Tuesday, September 30, 2008

This Week's News: Youth in Transition


‘Reach Out to Dropouts' finds many eager for second chance
My San Antonio News – September 28, 2008
It wasn't the knock on the door that got the attention of Michelle Lopez. It was the phone call at home. The principal would like to see you in his office. Uh-oh. That was one thought that flashed through her mind. “What have I done wrong?” was another. There was no need to panic. The principal didn't want to punish Lopez. He wanted to make a pitch.

District rallies to reduce dropouts
Sun Herald – September 29, 2008
School districts throughout Jackson County are holding a pep rally of sorts Tuesday, but it isn't for any sporting event. Rather, schools, businesses, government officials and parents are joining together to learn how they can work together to reduce the dropout rate throughout the county. More than 1,000 people are expected for the Jackson County Destination Graduation Dropout Summit, an event that will bring stakeholders together from different parts of the community to address this problem.

Learning to stick with it
The News Gazette – September 28, 2008
At this time last year, Paxton-Buckley-Loda High School freshman Brad Isernhagen found himself frequently getting into trouble with his parents, schools and the law. A year later, the 16-year-old from Paxton is a cadet at Lincoln's Challenge Academy, patrolling the dormitory halls as a squad leader and studying algebra so he might one day join the Air National Guard.

Juvenile Justice

County juvenile justice strategy gets notice
Indy Star – September 23, 2008
Indianapolis is playing host this week to a national conference on juvenile detention reform that will highlight the early success of changes at Marion County's lockup. The event, which started Monday night, focuses on an approach to juvenile justice that reduces reliance on incarceration. Since the Marion County Juvenile Detention Center adopted the program in 2006, admissions have declined by more than half.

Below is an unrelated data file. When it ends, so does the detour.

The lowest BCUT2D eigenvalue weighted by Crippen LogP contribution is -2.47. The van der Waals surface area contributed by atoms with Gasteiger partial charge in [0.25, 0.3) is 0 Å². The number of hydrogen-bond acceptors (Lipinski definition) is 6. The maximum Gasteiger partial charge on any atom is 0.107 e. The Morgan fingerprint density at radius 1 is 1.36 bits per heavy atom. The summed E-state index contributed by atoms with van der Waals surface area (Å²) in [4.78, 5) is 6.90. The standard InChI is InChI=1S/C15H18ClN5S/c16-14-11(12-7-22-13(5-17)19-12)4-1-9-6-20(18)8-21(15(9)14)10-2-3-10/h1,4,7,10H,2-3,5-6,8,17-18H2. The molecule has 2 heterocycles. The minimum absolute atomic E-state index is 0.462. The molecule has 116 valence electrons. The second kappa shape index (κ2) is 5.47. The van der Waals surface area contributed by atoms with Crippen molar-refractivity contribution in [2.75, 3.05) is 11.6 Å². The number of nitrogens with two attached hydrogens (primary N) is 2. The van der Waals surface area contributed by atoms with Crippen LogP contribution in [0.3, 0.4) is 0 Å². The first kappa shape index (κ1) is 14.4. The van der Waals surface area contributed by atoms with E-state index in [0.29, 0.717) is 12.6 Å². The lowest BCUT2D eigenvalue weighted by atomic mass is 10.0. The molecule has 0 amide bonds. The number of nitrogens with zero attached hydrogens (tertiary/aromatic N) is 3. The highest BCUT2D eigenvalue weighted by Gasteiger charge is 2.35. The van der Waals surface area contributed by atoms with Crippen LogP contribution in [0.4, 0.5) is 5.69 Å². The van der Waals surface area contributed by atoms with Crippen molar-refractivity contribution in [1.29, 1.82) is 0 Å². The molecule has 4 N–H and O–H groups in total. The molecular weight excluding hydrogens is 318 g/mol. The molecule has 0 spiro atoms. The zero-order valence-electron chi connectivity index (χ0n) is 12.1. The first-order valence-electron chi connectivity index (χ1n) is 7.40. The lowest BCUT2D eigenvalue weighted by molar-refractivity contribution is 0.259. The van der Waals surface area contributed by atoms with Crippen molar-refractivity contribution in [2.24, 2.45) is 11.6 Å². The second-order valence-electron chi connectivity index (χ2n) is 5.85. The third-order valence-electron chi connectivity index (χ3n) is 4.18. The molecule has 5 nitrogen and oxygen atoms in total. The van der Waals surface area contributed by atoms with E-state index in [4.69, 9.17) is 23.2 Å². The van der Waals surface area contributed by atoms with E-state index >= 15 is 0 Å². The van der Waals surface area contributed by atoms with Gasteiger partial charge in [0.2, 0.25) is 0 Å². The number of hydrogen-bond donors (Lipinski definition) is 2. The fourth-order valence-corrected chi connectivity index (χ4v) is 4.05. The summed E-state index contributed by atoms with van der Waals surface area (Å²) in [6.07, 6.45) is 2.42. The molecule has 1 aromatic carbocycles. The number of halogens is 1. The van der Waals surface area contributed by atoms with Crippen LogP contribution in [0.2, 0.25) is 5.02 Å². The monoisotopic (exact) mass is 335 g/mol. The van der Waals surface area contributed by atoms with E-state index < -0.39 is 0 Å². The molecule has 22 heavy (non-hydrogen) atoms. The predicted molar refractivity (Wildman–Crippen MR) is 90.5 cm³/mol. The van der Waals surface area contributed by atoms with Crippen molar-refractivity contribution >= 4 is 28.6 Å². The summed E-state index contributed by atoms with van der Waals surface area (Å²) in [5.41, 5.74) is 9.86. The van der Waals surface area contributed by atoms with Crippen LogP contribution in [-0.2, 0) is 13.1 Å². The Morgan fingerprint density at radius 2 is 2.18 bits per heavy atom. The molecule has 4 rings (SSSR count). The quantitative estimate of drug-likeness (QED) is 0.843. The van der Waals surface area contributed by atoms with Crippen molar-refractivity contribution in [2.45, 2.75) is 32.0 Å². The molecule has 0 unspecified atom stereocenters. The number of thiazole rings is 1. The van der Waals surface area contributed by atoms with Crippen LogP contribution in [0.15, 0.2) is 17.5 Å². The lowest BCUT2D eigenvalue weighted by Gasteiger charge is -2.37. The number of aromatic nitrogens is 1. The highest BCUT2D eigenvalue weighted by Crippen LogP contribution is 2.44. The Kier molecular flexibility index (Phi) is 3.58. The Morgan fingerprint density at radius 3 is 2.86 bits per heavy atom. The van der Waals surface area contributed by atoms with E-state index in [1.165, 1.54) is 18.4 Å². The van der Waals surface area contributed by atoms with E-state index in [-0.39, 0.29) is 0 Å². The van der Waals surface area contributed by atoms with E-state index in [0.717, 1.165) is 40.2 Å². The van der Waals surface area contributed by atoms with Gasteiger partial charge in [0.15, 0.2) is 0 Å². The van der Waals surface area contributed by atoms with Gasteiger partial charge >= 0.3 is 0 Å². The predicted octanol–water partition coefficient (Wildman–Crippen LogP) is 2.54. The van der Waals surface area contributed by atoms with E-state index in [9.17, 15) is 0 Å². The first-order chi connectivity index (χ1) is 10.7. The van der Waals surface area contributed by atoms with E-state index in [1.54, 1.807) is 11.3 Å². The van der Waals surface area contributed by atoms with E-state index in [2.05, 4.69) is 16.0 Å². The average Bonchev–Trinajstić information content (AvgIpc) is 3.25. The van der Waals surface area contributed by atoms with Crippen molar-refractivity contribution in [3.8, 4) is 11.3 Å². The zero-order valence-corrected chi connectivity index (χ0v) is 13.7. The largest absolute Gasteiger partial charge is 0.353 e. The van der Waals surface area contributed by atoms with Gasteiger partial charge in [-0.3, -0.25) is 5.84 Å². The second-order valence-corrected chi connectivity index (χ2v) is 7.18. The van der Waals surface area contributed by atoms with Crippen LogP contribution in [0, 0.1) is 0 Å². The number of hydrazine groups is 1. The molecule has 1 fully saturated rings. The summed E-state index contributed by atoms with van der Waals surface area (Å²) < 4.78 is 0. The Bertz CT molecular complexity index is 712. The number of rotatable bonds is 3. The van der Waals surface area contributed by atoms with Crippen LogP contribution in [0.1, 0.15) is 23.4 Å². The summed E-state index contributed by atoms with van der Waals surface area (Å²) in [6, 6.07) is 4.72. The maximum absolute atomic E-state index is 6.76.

Service helps kids in trouble
Pierce County Herald – September 23, 2008
A boy can now identify a dozen varieties of apples by sight. A girl learned to listen to nursing home residents. Youngsters learned responsibility by washing county trucks. Juveniles may go into Pierce County’s community service program grumbling, but they gain new skills, make connections, work with adult role models and learn the joy of being useful and appreciated, said social workers.

Foster Care

A way to help foster youth to age 21
Jackson County Floridan – September 26, 2008
Thanks to the efforts of Sen. Barbara Boxer, D-Calif., a crucial piece of foster care legislation passed both houses and is expected to become law. The Fostering Connections to Success and Increasing Adoptions Act would offer federal support to states that extend foster care services to young people between the ages of 18 and 21. The measure also requires states to work with these youth on a transition plan for employment and housing.

Former foster children helping Fla. learn lessons
The Jackson Times – September 26, 2008
It wouldn’t have been surprising if India Marrero turned her back on the Department of Children & Families once she turned 18 and could finally walk away from the foster care system. But instead of putting DCF in her past when she aged out, she is now working for the agency as part of a program to hire young adults who have recently left the foster care system. The goal of the program — the only one like it in the country — is to help former foster children who need a job and to have DCF employees learn from their experiences.

New ‘Aging Out’ initiative helps foster kids transition into adults
The St. Louis American – September 25, 2008
Joy, 17, will be aging out of foster care soon. But thanks to a new program, her transition into adulthood should be easier than most. Joy (who had to keep her full name confidential because of Department of Social Services guidelines) is one of 200 teens in the St. Louis Aging Out Initiative, a program geared toward youth between the ages of 16 and 18 who are in State custody and approaching release from State-supported care.

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